The Exile: Episode 34

After the strange phone call from the town’s mayor, I drove the woman and her son back to the burned out shell of their home.

“I’m sorry about your house,” I said. “Thank you for helping me, though.”

Distraught, the woman stared at what was left of the home she had shared so many years with her now deceased husband. Her eyes brimming with tears, she bent down and picked over the ruins.

“We lost a lot. So many memories. Things that can never be replaced,” she sighed as she stood. “But on a much happier note,” she smiled turning to me, “I am glad I could help you.”

I didn’t tell her about how much I had lost or my relentless pursuit of those who had murdered my family. With nothing more to say, I shook her hand and wished her well. Starting up the truck, I pulled away from the house and headed back into town to see what the mayor was really up to.

As I drove down the main drag past city hall, I saw a string of reporters and two state police vehicles. I pulled the truck into a parking lot across the street, cut off the engine and climbed out to watch. Police officers walked out of city hall with the mayor in handcuffs as reporters scrambled close behind shouting questions.

“Mr. Mayor. Mr. Mayor. Is it true that you led a vendetta against a local woman and her child? We understand that the woman is the widow of a prominent doctor. Could you comment on that?”

The mayor silently passed through the crowd, but when he reached the open door of the patrol car, he turned and said,

“Yes. It is quite true. I used every man at my disposal to try and destroy this woman. But I have been involved in far worse business than that, and I would like the opportunity to hold a press conference and confess to everyone.”

As the reporters continued to fire questions, one of the police officers placed his hand on the mayor’s head and pushed him into the back seat of the patrol car. All the while, the mayor’s attorney kept desperately advising him to keep quiet.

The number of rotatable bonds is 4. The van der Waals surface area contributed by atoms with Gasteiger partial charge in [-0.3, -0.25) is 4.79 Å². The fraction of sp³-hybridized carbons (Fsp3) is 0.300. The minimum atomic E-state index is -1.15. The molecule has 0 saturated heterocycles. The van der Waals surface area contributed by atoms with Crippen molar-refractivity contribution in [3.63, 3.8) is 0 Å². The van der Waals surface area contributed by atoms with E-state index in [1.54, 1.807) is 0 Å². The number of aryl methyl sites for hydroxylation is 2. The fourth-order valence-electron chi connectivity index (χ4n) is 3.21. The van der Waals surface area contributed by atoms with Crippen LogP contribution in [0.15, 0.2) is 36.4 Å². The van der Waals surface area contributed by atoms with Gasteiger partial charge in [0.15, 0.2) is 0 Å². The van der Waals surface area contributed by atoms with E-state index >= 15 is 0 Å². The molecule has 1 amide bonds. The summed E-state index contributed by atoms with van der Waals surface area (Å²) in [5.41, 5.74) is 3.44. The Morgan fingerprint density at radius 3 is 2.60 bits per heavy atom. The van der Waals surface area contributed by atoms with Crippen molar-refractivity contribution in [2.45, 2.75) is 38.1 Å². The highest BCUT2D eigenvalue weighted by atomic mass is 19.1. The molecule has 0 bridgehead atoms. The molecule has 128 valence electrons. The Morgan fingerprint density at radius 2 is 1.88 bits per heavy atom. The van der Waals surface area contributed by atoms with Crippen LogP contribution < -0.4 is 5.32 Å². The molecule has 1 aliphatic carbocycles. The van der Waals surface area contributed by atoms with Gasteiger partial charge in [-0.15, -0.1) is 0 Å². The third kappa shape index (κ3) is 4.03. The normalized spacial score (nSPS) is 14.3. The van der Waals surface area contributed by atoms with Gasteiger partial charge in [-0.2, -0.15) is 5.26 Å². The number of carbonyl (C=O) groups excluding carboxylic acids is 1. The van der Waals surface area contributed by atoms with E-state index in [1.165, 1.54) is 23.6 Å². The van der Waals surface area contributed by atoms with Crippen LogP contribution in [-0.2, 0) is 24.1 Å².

Before the officer could close the door, the mayor popped his head out of the car and added, “Oh. And my last order was to arrange for the city to pay for the woman’s house that was burned down at my instruction.”

Leaning against the cab of the truck, I shook my head in amazement at this turn of events.

“Well at least they are good for something,” I said of those who were after me.

When I turned to face the truck, I found myself looking down the barrel of a shotgun.

“You’re a long way from home, boy,” a man’s deep gravelly voice said.

The sun’s glare kept me from seeing his face.

“I don’t care anymore,” I sneered. “I’m all used up. Just shoot me.”

After a stretch of silence with the gun trained on my head, the man finally said,

“All right. If that’s what you want.”

As he pulled back on the hammer of the gun, I squeezed my eyes shut, took a deep breath, and waited.

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Published in: on December 2, 2012 at 9:05 pm  Leave a Comment  

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